‘Paranormal’ Is Too Normal With Not Enough Activity
Published: Sunday, October 21, 2012
Updated: Wednesday, January 9, 2013 19:01
The very fact that the fourth installment in the Paranormal Activity series was even made is cause for wariness of the actual quality of the movie. Before watching the film, one might think the filmmakers are beating a dead horse to a pulp, and as if unsatisfied, continuing to beat that pulp. The subject has been exhausted, and viewers know it. Attempting to bring some novelty to the situation, Paranormal Activity 4 was displayed in IMAX in order to amplify the horror and make it look even more real.
The whole concept of this series is that the paranormal occurrences are being caught on tape by regular people who notice bizarre incidences in their home. It is not supposed to look like a movie, but rather a semi-disjointed series of footage that was put together after the tragedy happened. The series jumps around in time, and the fourth chapter takes place five years after the end of the second movie (the timeline is a bit peculiar, but that makes it more interesting). The person who created the concept, Oren Peli, did not direct the sequels. The fourth was directed by Henry Joost and Ariel Schulman, who had been involved in the making of the third film. The story of Paranormal Activity 4 centers on a teenage girl, Alex, and her family. A woman moves into the house across the street with an eccentric little boy and asks Alex’s family to take him in for a few weeks while she is in the hospital. The creepy little boy, Robbie, always leaves his bed in the middle of the night and wanders around the house acting strangely. He speaks in a dry tone and mentions imaginary friends, leading Alex and her boyfriend to believe there is something seriously wrong with him. Her mother refuses to believe her when she says there is something wrong with Robbie, so she sets up cameras around the house in order to catch him doing something weird. Supernatural forces begin to act upon Alex and her family, and it is all caught on camera.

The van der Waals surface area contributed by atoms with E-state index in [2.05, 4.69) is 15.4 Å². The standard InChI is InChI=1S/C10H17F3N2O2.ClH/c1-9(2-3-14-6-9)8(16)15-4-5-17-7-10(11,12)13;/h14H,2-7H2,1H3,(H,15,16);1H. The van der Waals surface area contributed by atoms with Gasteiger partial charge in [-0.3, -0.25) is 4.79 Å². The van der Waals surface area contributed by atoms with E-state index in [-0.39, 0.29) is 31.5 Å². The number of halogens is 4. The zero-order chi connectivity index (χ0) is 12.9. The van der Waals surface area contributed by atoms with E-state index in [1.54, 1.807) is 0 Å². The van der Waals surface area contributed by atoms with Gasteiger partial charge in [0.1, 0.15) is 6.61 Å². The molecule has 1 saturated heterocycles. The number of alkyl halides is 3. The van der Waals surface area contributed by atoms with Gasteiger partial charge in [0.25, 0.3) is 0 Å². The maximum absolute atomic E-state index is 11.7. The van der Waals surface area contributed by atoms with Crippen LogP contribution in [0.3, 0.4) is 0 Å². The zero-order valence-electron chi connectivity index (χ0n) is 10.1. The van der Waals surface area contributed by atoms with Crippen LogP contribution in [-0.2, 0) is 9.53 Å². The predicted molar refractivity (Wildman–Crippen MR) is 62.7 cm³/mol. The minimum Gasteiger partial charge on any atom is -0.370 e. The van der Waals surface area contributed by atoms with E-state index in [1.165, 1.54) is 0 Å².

Overall, the story progression of this film was well-constructed. The actors did their job well and made it seem natural. A positive feature was that the filmmakers incorporated video chat into it. Several scenes were video conversations between Alex and her boyfriend, and this was an interesting twist on the homemade video idea. It is impossible to analyze this movie as a solo unit, however, because it is has already been so heavily influenced by the fact that there are three other films of this nature. The first Paranormal Activity was leaked online before it got to movie theaters. People were talking about it but there was no advertising for it. The actors were completely unknown and maintained their real names. The movie had no credits at the end except for a title thanking the families of the deceased for releasing this footage. All these factors made it seem extremely real, like it was not actually a movie but footage found after an unfortunate mishap. This was the basis of its appeal. It was ruined by the very fact that sequels were made, and that these sequels were so heavily publicized and became more Hollywood-esque with each installment. For these reasons, Paranormal Activity 4 was an okay movie, but it was bland. There was nothing novel about it, and watching it felt like going through the motions. It was an exhausted concept, and this greatly hindered the potential of the film. I would recommend this movie to those looking for a cheap thrill or for those who have seen the first three movies and want to see what happens in the end. If not, do not expect a gem of the horror movie genre. This one will not keep you up at night. Horror film enthusiasts looking for a thrill on Halloween should stay home and rent a classic. It was a sweet attempt, but definitely not worth the trip.